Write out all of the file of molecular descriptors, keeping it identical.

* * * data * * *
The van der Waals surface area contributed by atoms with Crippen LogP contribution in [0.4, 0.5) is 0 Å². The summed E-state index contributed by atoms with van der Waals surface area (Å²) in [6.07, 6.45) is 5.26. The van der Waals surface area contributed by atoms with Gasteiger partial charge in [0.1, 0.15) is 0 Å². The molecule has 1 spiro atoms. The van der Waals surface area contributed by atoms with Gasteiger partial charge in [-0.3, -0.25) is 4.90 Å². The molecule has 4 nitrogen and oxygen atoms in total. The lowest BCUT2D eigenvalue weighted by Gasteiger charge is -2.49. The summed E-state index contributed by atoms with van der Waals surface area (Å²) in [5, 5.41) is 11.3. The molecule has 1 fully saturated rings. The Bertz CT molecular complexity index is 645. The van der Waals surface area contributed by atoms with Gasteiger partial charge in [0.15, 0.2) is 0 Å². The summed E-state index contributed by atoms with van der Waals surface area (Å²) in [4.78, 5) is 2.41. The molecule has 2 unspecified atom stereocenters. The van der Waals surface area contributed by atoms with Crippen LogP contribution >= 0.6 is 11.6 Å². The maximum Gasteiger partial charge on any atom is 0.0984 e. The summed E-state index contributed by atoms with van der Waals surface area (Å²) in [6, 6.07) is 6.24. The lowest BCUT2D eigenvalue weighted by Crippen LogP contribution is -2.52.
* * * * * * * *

The van der Waals surface area contributed by atoms with Crippen LogP contribution in [0.4, 0.5) is 0 Å². The summed E-state index contributed by atoms with van der Waals surface area (Å²) in [6.07, 6.45) is 5.26. The van der Waals surface area contributed by atoms with Gasteiger partial charge in [0.1, 0.15) is 0 Å². The molecule has 1 spiro atoms. The van der Waals surface area contributed by atoms with Gasteiger partial charge in [-0.3, -0.25) is 4.90 Å². The molecule has 4 nitrogen and oxygen atoms in total. The lowest BCUT2D eigenvalue weighted by Gasteiger charge is -2.49. The summed E-state index contributed by atoms with van der Waals surface area (Å²) in [5, 5.41) is 11.3. The molecule has 1 fully saturated rings. The Bertz CT molecular complexity index is 645. The van der Waals surface area contributed by atoms with Gasteiger partial charge in [0.15, 0.2) is 0 Å². The summed E-state index contributed by atoms with van der Waals surface area (Å²) in [4.78, 5) is 2.41. The molecule has 2 unspecified atom stereocenters. The van der Waals surface area contributed by atoms with Crippen LogP contribution >= 0.6 is 11.6 Å². The maximum Gasteiger partial charge on any atom is 0.0984 e. The summed E-state index contributed by atoms with van der Waals surface area (Å²) in [6, 6.07) is 6.24. The lowest BCUT2D eigenvalue weighted by Crippen LogP contribution is -2.52.